The rainforest bordering the boiling pot trail

Natal Spurfowl (Francolin) on the steps leading down to the boiling pot

At the bottom of the trail visitors stand at the edge of the Zambezi and see the powerful swirl of water created at the base of the falls. We also saw the bridge which crosses to Zimbabwe, where people bungee jump or ride the gorge swing (often times they are screaming as their bodies drop and twist like a limp doll into the gorge).

*This number is approximate and changes throughout the year. Peak flow happens to be in April, the time of my visit.

Ah yes, and once again what better way to end the post than with a picture of monkeys...er, I mean baboons!

Livingstone (Part 1)

The Mighty Victoria Falls

Livingstone is one of Zambia’s greatest tourist hotspots, as it is the site of one of the seven natural wonders of the world, Victoria Falls. It offers a variety of activities for visitors, from watching traditional Zambian dances to wildlife watching to high-adrenaline activities like bungee jumping and white water rafting. What follows is a sampling of memories and experiences from a two day trip to Livingstone which Banani International School funded for its youth volunteers.

Mosi-oa-tunya Wildlife Sanctuary
Tourists will pay hundreds, even thousands of dollars, to go on African safaris. If you have your own transportation, however, in some parks it is possible to go on a “self-drive safari” and pay much less. Guides cost extra, but I found that most of the wildlife can be found and identified on one’s own; you only need sharp eyes and good identification books.

Male Impala

We paid around 10 USD each to enter the park (the price is higher for non-residents) and drove in our white Banani van down the tarred road as well as many of the dirt side roads. As we entered the park, we tagged along behind a safari truck (that’s the way to do it!) and as they pulled over excitedly, so did we. More than half concealed behind a bush stood an elephant, only its large ears and trunk visible through the thick brush. Closer to the van stood a Blacksmith Lapwing (Plover), so named for its alarm call which sounds like a hammer striking an anvil.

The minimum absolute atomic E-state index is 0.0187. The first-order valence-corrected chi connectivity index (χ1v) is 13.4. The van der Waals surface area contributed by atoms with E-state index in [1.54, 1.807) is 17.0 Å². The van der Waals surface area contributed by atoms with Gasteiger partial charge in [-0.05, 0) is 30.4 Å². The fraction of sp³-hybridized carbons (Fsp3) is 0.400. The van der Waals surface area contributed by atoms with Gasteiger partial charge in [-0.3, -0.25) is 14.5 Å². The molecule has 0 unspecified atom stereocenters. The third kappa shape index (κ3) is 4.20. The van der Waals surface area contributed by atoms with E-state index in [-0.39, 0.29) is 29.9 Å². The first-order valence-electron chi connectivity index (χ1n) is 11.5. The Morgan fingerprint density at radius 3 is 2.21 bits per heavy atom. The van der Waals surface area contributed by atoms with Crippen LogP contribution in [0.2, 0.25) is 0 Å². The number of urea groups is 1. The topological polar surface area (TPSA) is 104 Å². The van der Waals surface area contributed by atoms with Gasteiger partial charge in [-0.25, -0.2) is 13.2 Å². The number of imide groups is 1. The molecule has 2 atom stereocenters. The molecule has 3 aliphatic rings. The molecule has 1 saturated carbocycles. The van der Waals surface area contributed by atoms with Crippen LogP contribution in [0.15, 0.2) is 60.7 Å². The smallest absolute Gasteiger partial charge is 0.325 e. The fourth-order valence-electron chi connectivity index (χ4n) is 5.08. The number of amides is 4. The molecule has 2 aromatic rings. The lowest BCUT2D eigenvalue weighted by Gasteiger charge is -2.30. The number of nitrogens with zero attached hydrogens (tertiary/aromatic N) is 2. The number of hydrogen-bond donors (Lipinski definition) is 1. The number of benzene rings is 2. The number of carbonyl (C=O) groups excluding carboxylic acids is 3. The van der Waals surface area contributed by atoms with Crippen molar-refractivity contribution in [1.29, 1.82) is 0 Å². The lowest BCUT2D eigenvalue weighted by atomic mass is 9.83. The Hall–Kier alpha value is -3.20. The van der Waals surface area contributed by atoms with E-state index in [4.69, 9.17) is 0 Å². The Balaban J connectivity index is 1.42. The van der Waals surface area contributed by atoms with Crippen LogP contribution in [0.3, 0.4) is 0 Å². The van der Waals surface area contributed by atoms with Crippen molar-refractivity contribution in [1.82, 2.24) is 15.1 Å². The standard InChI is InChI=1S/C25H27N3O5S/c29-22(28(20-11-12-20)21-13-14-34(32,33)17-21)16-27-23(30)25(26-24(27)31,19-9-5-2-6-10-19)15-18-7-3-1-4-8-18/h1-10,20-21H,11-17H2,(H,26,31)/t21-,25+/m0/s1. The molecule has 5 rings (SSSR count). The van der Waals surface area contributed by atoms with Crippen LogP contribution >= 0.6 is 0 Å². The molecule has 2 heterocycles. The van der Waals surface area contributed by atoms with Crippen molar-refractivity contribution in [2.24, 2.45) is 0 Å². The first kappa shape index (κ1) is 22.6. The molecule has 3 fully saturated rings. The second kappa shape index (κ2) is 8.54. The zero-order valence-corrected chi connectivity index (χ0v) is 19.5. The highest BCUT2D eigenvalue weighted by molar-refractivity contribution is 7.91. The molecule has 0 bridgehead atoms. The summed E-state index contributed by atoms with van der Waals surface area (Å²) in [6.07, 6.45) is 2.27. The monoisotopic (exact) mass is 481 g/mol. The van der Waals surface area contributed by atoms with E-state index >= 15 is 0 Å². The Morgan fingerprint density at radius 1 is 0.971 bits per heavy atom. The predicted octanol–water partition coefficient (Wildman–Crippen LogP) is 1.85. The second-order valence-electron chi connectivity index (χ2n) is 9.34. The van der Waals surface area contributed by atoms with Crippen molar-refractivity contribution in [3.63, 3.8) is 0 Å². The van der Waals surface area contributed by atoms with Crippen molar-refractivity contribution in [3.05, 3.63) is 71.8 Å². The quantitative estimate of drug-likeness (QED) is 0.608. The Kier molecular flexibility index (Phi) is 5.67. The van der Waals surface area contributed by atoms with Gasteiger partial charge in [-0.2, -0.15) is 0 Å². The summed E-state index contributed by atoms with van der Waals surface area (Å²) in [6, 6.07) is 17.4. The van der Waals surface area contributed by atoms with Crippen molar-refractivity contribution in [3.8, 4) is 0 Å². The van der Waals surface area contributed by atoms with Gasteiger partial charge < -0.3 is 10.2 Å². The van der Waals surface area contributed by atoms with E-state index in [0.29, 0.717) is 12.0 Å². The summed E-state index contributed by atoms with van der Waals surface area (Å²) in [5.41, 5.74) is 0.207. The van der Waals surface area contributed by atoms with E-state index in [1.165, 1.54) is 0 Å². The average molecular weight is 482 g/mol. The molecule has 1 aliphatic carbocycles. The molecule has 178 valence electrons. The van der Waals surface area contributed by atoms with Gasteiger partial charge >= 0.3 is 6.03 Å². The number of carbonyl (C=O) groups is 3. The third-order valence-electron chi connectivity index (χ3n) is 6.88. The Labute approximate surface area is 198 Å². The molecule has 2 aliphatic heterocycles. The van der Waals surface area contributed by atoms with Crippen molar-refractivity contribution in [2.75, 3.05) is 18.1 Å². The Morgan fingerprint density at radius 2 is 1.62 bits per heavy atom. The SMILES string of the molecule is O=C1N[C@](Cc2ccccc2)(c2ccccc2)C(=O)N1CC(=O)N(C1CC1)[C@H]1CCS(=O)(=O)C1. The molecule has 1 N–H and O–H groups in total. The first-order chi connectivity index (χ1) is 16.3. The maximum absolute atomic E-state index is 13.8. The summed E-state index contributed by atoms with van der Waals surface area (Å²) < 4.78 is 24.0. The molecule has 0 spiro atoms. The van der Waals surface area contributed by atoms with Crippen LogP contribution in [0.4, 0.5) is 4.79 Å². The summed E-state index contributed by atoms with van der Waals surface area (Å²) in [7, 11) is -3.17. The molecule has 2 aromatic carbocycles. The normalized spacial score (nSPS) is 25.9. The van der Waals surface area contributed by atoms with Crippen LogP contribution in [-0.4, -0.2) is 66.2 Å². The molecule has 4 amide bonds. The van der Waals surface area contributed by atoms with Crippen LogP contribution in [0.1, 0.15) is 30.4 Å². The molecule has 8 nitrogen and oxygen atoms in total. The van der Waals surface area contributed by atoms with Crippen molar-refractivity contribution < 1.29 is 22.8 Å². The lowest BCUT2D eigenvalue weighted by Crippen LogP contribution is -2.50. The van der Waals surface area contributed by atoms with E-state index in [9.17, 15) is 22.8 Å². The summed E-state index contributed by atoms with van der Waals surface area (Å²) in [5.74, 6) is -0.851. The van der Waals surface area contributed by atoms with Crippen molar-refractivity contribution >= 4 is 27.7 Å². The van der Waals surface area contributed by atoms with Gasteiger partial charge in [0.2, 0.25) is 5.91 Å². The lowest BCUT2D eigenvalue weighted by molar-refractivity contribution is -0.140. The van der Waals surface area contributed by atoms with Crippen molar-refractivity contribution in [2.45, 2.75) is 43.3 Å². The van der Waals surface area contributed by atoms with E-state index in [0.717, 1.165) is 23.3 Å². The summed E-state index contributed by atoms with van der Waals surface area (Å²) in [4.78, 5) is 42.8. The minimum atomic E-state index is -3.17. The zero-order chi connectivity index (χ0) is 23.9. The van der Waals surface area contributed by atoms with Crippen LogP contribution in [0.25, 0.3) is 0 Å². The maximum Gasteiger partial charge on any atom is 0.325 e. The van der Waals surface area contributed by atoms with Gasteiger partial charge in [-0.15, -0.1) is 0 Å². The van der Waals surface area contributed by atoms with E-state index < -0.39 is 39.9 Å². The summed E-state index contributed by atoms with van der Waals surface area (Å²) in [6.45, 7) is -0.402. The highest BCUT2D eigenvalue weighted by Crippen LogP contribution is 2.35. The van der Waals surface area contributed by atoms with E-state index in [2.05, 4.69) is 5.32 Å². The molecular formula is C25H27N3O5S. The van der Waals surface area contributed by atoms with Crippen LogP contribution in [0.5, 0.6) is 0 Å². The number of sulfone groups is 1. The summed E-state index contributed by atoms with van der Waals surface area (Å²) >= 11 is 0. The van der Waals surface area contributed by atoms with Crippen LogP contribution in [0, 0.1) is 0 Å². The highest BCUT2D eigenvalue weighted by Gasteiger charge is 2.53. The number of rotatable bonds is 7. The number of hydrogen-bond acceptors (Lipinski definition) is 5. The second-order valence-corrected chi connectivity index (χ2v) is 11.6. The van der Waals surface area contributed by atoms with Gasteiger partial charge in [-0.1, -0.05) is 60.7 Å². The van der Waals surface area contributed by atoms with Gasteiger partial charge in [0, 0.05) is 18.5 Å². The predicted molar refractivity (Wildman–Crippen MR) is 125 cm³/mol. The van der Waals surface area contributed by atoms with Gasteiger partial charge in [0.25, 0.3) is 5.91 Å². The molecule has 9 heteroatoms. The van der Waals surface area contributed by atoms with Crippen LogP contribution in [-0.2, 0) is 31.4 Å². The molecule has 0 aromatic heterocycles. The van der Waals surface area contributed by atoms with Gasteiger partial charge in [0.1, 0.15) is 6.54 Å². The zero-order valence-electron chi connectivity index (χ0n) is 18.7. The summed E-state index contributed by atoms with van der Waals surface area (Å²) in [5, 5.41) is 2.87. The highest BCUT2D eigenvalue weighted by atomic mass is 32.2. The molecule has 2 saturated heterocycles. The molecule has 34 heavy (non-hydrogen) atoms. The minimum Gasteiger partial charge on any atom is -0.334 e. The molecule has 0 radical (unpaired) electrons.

Impalas thrive in this small wildlife sanctuary. Other common game animals include water buffalo, wildebeest, bushpig, and zebra. Because the park is small, there are no predators within its borders. If you are lucky, you might spot a hippo as you drive along one side of the Zambezi River, which feeds Victoria Falls. On our way out of the park at dusk, a hippo moseyed out of the river and onto the road. Safari-goers on a river cruise parallel to us craned their necks and struggled to see Mr. Hip-hop-opotamus, while we had excellent front seat views from our white Banani van…nanny nanny poo poo!

a herd of wildebeast in the shade


The Arts Café
Just down the road from the Fawlty Towers lodge where we stayed is a small building bursting with creativity. The Arts Café offers a variety of activities and I highly recommend at least spending an evening there. Visitors can take a workshop in which they learn to create their own drum, finger piano, jewelry, or other craft. Although we did not have time to take a workshop, we did attend an evening show, “Dancing Around Zambia”, in which performers shared the traditional dances from the provinces of Zambia. Most baffling to me is how they are able to move their hips without moving any other part of their body. I’ve tried it a number of times and probably look like a fool wiggling around in front of a mirror. The dance was full of energy and the performers were able to share their knowledge of the traditions behind many of the dances, as well as which tribe or province within Zambia they originate from.

Return for more tomorrow!